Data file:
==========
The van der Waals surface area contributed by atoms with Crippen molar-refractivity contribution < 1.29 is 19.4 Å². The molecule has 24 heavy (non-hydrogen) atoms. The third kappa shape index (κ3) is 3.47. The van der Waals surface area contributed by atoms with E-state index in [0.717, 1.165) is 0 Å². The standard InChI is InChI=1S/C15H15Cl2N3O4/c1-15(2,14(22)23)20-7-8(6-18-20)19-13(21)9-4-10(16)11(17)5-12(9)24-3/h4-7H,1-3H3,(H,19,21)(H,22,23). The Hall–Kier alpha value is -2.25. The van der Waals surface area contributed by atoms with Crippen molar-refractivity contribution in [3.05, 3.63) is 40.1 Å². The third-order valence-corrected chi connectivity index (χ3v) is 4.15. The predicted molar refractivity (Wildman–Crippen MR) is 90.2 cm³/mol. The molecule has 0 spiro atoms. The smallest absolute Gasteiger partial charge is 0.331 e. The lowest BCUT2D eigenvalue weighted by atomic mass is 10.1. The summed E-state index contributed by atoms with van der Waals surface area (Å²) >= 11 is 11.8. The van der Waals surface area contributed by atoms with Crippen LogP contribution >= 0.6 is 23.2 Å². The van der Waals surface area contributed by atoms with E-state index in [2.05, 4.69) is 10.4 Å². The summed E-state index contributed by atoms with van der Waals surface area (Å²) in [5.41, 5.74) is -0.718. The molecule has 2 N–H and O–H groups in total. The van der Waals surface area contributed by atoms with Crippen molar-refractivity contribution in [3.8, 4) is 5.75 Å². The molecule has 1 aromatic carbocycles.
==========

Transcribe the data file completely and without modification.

The van der Waals surface area contributed by atoms with Crippen molar-refractivity contribution < 1.29 is 19.4 Å². The molecule has 24 heavy (non-hydrogen) atoms. The third kappa shape index (κ3) is 3.47. The van der Waals surface area contributed by atoms with E-state index in [0.717, 1.165) is 0 Å². The standard InChI is InChI=1S/C15H15Cl2N3O4/c1-15(2,14(22)23)20-7-8(6-18-20)19-13(21)9-4-10(16)11(17)5-12(9)24-3/h4-7H,1-3H3,(H,19,21)(H,22,23). The Hall–Kier alpha value is -2.25. The van der Waals surface area contributed by atoms with Crippen molar-refractivity contribution in [3.05, 3.63) is 40.1 Å². The third-order valence-corrected chi connectivity index (χ3v) is 4.15. The predicted molar refractivity (Wildman–Crippen MR) is 90.2 cm³/mol. The molecule has 0 spiro atoms. The smallest absolute Gasteiger partial charge is 0.331 e. The lowest BCUT2D eigenvalue weighted by atomic mass is 10.1. The summed E-state index contributed by atoms with van der Waals surface area (Å²) >= 11 is 11.8. The van der Waals surface area contributed by atoms with Crippen LogP contribution >= 0.6 is 23.2 Å². The van der Waals surface area contributed by atoms with E-state index in [2.05, 4.69) is 10.4 Å². The summed E-state index contributed by atoms with van der Waals surface area (Å²) in [5.41, 5.74) is -0.718. The molecule has 2 N–H and O–H groups in total. The van der Waals surface area contributed by atoms with Crippen molar-refractivity contribution in [3.8, 4) is 5.75 Å². The molecule has 1 aromatic carbocycles.